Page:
This year’s San Sebastian InternationaI Film Festival has the highest number of Latin American films across its official selection and marketplaces than ever before, according to festival director José Luis Rebordinos.
The line-up includes three titles in official selection: two from Argentinian directors - Manuel Abramovich’s Pornomelancolia and Diego Lerman’s The Substitute – and The Wonder from Chilean director Sebastian Lelio.
“It’s a very good moment for Latin America cinema for both quantity and the high quality of the proposals,” says Rebordinos.
Argentina in focus
Of the strong showing for Argentinian films, Nicolás Batlle, president of the country’s national film body INCAA, says his organisation ‘redoubled’ support for filmmakers during the pandemic – a move he believes is bearing fruit today.
“We proved that at times like these, the role of the state is crucial to accompany our cultural industries.”
Batlle stresses the strong tradition of the country’s cinema which he says is now adjusting to the requirements of streaming platforms and new trends in the global market. There are, he says,” great opportunities for co-production, especially with other Latin American countries.
As well as two titles in Competition, Argentina has four titles in the Zabaltegi strand. The country also has seven projects in the Co-production Forum.
“We are proud of the numerous emerging female directors Argentina is producing,” Batlle says. He cites Clarisa Navas, director of 2020 hit One In A Thousand and Agustina Sanmartín, director of 2021’s To Kill The Beast. Both filmmakers present their new projects in the festival’s marketplace.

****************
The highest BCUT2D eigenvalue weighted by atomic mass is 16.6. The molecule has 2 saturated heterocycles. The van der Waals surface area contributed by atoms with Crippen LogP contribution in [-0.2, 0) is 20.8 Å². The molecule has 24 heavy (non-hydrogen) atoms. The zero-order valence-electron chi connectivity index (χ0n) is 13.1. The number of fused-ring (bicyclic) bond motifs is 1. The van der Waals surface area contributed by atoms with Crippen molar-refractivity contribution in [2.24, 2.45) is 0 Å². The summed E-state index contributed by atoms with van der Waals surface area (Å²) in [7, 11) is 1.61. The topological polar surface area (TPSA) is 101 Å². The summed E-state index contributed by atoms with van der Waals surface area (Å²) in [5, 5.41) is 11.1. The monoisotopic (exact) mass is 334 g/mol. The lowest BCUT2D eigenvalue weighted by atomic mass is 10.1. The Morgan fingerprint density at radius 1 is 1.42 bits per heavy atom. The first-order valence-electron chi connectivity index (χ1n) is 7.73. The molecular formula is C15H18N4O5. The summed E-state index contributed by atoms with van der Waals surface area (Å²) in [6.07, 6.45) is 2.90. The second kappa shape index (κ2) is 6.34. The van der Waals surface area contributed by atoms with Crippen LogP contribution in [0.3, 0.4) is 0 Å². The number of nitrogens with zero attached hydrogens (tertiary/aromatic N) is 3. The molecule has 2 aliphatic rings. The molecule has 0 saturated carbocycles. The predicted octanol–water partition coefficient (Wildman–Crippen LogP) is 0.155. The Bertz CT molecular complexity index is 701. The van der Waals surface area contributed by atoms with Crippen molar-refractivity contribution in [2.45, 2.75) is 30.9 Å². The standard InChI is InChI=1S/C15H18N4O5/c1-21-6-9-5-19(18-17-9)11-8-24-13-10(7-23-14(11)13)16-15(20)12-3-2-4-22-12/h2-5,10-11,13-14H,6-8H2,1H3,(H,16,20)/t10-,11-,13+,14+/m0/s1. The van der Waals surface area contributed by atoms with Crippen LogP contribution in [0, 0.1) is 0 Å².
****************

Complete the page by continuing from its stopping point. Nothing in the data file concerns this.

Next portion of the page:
New Chilean models
The president of Chile’s Cinema and Television Producers Association, Gabriela Sandoval, agrees it’s a strong time for local talent and production. “[There are more] movies that both tackle themes that represent us as a region, and take into consideration a global audience.”
New production models - involving partnerships between countries and platforms, and public and private funds, are also consolidating in the region, he says.
In addition to Lelio’s The Wonder (a UK-Ireland co-production for Netflix) Chilean talent is represented by Niles Atallah – who won a special jury prize in Rotterdam for King in 2017. Atallah will present The Fire Doll at the marketplace. A second project in the market is María Paz González’s To Die On Your Feet, a bittersweet drama produced by leading Chilean producer Giancarlo Nassi of Quijote Films.
Horizontes Latinos includes Manuela Martelli’s 1976 and Patricio Guzmán’s Mi País Imaginario. Diego Céspedes’ Las Criaturas Que Se Derriten Bajo El Sol is in Zabaltegi.
“Our expectations are really big. We have collected 70 awards so far this year and we have noticed a greater national presence not only in our usual markets but in others like throughout Asia,” says Sandoval. “The upcoming Busan festival for instance will feature an important Chilean presence.”
Emerging Mexican producers
Mexico has also submitted a greater number of projects in industry programmes than in previous years. Once almost entirely dependent on public funds, many young Mexican production companies are working on low-budget projectst for which they are seeking international co-production partners. “I have the feeling that something interesting could sprout,” says Javier Martín, festival delegate for Latin America, of the Mexican contigent.
There are two Mexica films in Horizontes Latinos and two projects at the Forum, while the WIP section is showcasing a co-production with the UK (Laura Plancarte’s Mexican Dream) and another with Brazil (Guto Parente’s A Strange Path).
From Costa Rica to Nicaragua
Notably, smaller Latin American countries which are often less represented in international events are taking part in this year’s festival. Nicaragua, for example, has Laura Baumeister competing in New Directors with Daughter Of Rage.
Costa Rica, Cuba and Dominican Republic come with two titles in different sections.
Colombia also competes in the main competition with The Kings Of The World, the much-awaited sophomore effort of Laura Mora whose Killing Jesus won a special mention in New Directors in 2017.